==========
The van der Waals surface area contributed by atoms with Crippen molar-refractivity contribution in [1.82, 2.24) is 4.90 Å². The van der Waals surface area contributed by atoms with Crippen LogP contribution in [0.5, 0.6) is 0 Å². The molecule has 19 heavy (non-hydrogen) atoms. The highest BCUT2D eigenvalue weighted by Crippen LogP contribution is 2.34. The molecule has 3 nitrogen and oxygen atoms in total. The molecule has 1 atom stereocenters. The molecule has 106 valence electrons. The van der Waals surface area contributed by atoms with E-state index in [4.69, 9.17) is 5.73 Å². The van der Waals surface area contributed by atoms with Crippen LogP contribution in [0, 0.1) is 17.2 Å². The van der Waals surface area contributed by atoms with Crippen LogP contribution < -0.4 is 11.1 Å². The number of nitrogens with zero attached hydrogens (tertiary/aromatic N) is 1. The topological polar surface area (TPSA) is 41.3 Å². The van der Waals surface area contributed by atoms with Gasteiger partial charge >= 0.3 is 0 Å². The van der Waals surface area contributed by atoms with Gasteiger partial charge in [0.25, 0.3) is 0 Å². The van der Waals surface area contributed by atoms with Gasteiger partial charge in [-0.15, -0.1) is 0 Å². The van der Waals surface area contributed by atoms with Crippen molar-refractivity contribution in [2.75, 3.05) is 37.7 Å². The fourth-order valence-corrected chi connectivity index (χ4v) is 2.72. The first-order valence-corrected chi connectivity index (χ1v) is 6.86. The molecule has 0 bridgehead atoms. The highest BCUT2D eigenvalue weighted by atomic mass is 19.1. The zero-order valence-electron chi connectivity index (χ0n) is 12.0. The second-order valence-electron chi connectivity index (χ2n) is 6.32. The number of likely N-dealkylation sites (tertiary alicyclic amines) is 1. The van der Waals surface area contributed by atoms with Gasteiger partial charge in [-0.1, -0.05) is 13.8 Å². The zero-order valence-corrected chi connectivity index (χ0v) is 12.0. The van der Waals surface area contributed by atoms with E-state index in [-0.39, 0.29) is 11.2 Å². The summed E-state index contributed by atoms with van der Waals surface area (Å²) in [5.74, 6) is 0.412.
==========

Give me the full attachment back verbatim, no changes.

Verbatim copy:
The van der Waals surface area contributed by atoms with Crippen molar-refractivity contribution in [1.82, 2.24) is 4.90 Å². The van der Waals surface area contributed by atoms with Crippen LogP contribution in [0.5, 0.6) is 0 Å². The molecule has 19 heavy (non-hydrogen) atoms. The highest BCUT2D eigenvalue weighted by Crippen LogP contribution is 2.34. The molecule has 3 nitrogen and oxygen atoms in total. The molecule has 1 atom stereocenters. The molecule has 106 valence electrons. The van der Waals surface area contributed by atoms with E-state index in [4.69, 9.17) is 5.73 Å². The van der Waals surface area contributed by atoms with Crippen LogP contribution in [0, 0.1) is 17.2 Å². The van der Waals surface area contributed by atoms with Crippen LogP contribution < -0.4 is 11.1 Å². The number of nitrogens with zero attached hydrogens (tertiary/aromatic N) is 1. The topological polar surface area (TPSA) is 41.3 Å². The van der Waals surface area contributed by atoms with Gasteiger partial charge >= 0.3 is 0 Å². The van der Waals surface area contributed by atoms with Gasteiger partial charge in [0.25, 0.3) is 0 Å². The van der Waals surface area contributed by atoms with Gasteiger partial charge in [-0.15, -0.1) is 0 Å². The van der Waals surface area contributed by atoms with Crippen molar-refractivity contribution in [2.75, 3.05) is 37.7 Å². The fourth-order valence-corrected chi connectivity index (χ4v) is 2.72. The first-order valence-corrected chi connectivity index (χ1v) is 6.86. The molecule has 0 bridgehead atoms. The highest BCUT2D eigenvalue weighted by atomic mass is 19.1. The zero-order valence-electron chi connectivity index (χ0n) is 12.0. The second-order valence-electron chi connectivity index (χ2n) is 6.32. The number of likely N-dealkylation sites (tertiary alicyclic amines) is 1. The van der Waals surface area contributed by atoms with Gasteiger partial charge in [-0.1, -0.05) is 13.8 Å². The zero-order valence-corrected chi connectivity index (χ0v) is 12.0. The van der Waals surface area contributed by atoms with E-state index in [-0.39, 0.29) is 11.2 Å². The summed E-state index contributed by atoms with van der Waals surface area (Å²) in [5.74, 6) is 0.412.